Evidently the use of a uniform colour for all denominations, amongst an illiterate population, was found unsuitable, for in 1883 we find a totally new issue introduced, with a separate colour for each denomination. A new denomination of ⅛a appeared about the same time, probably with the introduction of postcards into Kashmir. The colours adopted were:
For the ⅛a, yellow; for the ¼a, brown; for the ½a, red; for the 1a, green; for the 2a, redcoloured paper being used for this stamp to distinguish it from the ½a of the same colour; for the 4a, green; and for the 8a, blue. There are many shades of all these colours, which a specialist can generally classify as successive printings. In the case of the 1a stamp, for instance, the earlier issues are in blurred grey, bronze-green and olive-green, very different indeed from the later issues so well printed in decided green. Similarly the early 4a stamps are all dark or olive-greens, and the later a brighter yellow-green. Again, the earlier 8a stamps were printed in a rich dark blue, and the later in brighter blues. Altogether the colours suggest to my mind the difference between the lovely vegetable dies of the old Kashmir carpets and embroideries as compared with the gaudy aniline dies now-a-days sometimes seen. Probably the change was one from locally made pigments to coloured printing inks of European manufacture. The older colours are in every case the rarer; they can generally be identified by the postmarks as well as by the shades. In the case of the 2a stamps the different printings can be distinguised by the colour of paper used. The paper for this stamp from 1883 to 1891 was yellow-green: the rare bright green paper was in general use only for about ten months, in 1888 and 1889, though I have seen occasional stamps on this paper used so late as 1891. The pure yellow papers were used from about December 1889. In the case of the ½a the colour changed periodically, as if each supply of pigment lasted only for six to twelve months, and the exact shade could not again be matched. It would be tedious to state the ruling colours from 1883 to 1894, and it would serve no useful purpose, but I may say generally that the period 1883 to 1888 was that of scarlet and sombre reds (with an occasional variety on soft blotting-like paper which seemed to absorb the ink); from November 1888, through 1889 and partly through 1890, the usual colour was a beautiful bright orange; in 1891 came the period of bright colours, which I may call the aniline die period.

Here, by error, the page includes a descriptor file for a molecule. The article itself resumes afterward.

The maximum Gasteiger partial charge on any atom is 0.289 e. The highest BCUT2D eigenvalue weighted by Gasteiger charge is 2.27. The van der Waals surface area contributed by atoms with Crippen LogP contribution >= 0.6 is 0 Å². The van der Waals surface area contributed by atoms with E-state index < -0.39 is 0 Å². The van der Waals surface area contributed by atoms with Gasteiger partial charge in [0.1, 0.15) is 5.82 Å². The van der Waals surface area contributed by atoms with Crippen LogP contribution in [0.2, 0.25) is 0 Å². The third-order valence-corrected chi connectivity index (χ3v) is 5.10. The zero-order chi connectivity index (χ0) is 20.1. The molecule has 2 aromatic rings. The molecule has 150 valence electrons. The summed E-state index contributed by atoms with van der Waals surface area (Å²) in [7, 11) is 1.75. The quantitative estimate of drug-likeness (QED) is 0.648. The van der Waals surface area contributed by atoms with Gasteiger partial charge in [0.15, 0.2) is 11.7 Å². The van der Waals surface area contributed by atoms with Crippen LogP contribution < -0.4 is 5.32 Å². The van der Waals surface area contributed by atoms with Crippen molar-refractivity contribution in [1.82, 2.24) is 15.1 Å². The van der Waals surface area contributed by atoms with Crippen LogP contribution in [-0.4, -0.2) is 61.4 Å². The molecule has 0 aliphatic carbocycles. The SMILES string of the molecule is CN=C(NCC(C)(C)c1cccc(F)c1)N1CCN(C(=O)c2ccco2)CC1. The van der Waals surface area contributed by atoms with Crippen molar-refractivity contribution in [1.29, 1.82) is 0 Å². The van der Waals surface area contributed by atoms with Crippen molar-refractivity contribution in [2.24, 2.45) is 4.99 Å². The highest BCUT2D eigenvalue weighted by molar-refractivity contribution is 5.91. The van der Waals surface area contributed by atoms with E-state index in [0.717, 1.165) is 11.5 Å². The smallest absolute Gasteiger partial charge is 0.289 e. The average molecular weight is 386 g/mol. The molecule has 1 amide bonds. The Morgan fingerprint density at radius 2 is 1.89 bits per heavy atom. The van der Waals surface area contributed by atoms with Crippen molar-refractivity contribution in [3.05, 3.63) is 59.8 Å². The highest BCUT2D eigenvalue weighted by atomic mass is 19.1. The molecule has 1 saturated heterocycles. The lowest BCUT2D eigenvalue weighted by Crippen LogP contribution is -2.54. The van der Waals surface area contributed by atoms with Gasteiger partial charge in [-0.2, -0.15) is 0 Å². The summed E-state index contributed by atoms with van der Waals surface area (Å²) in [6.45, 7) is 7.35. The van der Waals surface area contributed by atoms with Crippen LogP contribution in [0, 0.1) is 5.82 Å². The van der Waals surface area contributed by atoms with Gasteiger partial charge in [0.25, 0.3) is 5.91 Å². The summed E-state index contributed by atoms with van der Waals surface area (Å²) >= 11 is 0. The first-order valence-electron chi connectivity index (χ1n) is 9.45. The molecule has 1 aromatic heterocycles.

I have sheets and used copies of this stamp in bistre, but these are very rare, and may be best classed as errors. I would similarly class a strip of the ¼a stamp in bronze green, which I have in my collection.
The catalogues include in this series a ½a stamp in blue, but I have never seen these used. I believe they must have been reprinted to order, probably in the hope that they might be undistinguishable from the similar stamp of the 1878 issue, the dealers’ stocks of which would by this time be running low. There is also a new type of ¼a stamp, which was printed in red from a block of eight stamps. This stamp is a puzzle because I can conceive no circumstance that could have called for a new type of any denomination at the time. I have never seen a copy genuinely used on an original, though I have seen several obviously obliterated to order. I would class it with the “missing dies,” were it not that the plate was handed over to the British authorities with the genuine ones, and that it shared defacement with them. The design is similar to that of the 4a and 8a stamps, and it was apparently cut by the same engraver.
As a general rule, the stamps of 1883-94 were printed on thin wove papers like those of 1879-83. But occasionally thin laid paper was used. I have copies of some of the denominations printed on ordinary and thick laid paper, on which the stamp has hitherto not been catalogued. These sheets were obtained from an old Treasury specimen book, kept by the Treasury Officer for reference and the purpose of comparison. The sheets were pasted into the book amongst the known issues on thin wove and thin laid papers, and I know they were printed long before the administration of the post office was handed over to the Indian Government. It seems to me that these must be counted genuine stamps though they are not known to have been used, and I therefore include them in my lists. I must confess, however, that the use of stout paper for the 1883-94 issues can at best have been only accidental, and the stamps “errors,” seeing that stout paper was undoubtedly abandoned permanently after the printings in 1878. [Copyist’s note: Masson’s ‘stout’ is usually called medium laid in the literature, and is not to be confused for another ‘stout’ of the catalogue.]